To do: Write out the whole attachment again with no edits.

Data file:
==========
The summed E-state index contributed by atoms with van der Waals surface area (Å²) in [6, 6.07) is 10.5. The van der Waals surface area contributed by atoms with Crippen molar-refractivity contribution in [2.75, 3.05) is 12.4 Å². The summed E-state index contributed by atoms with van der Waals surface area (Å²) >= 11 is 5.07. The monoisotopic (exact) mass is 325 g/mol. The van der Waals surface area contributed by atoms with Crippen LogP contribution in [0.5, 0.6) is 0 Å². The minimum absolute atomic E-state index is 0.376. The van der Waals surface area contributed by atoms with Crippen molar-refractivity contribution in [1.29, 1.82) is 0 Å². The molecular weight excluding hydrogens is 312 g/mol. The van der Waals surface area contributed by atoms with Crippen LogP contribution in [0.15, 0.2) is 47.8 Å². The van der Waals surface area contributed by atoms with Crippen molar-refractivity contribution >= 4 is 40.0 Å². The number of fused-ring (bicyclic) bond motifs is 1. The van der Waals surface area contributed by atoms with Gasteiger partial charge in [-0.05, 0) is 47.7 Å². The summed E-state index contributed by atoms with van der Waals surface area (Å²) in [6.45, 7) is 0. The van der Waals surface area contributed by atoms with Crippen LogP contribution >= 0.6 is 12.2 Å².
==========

The summed E-state index contributed by atoms with van der Waals surface area (Å²) in [6, 6.07) is 10.5. The van der Waals surface area contributed by atoms with Crippen molar-refractivity contribution in [2.75, 3.05) is 12.4 Å². The summed E-state index contributed by atoms with van der Waals surface area (Å²) >= 11 is 5.07. The monoisotopic (exact) mass is 325 g/mol. The van der Waals surface area contributed by atoms with Crippen LogP contribution in [0.5, 0.6) is 0 Å². The minimum absolute atomic E-state index is 0.376. The van der Waals surface area contributed by atoms with Crippen molar-refractivity contribution in [1.29, 1.82) is 0 Å². The molecular weight excluding hydrogens is 312 g/mol. The van der Waals surface area contributed by atoms with Crippen LogP contribution in [0.15, 0.2) is 47.8 Å². The van der Waals surface area contributed by atoms with Crippen molar-refractivity contribution >= 4 is 40.0 Å². The number of fused-ring (bicyclic) bond motifs is 1. The van der Waals surface area contributed by atoms with Gasteiger partial charge in [-0.05, 0) is 47.7 Å². The summed E-state index contributed by atoms with van der Waals surface area (Å²) in [6.45, 7) is 0. The van der Waals surface area contributed by atoms with Crippen LogP contribution >= 0.6 is 12.2 Å².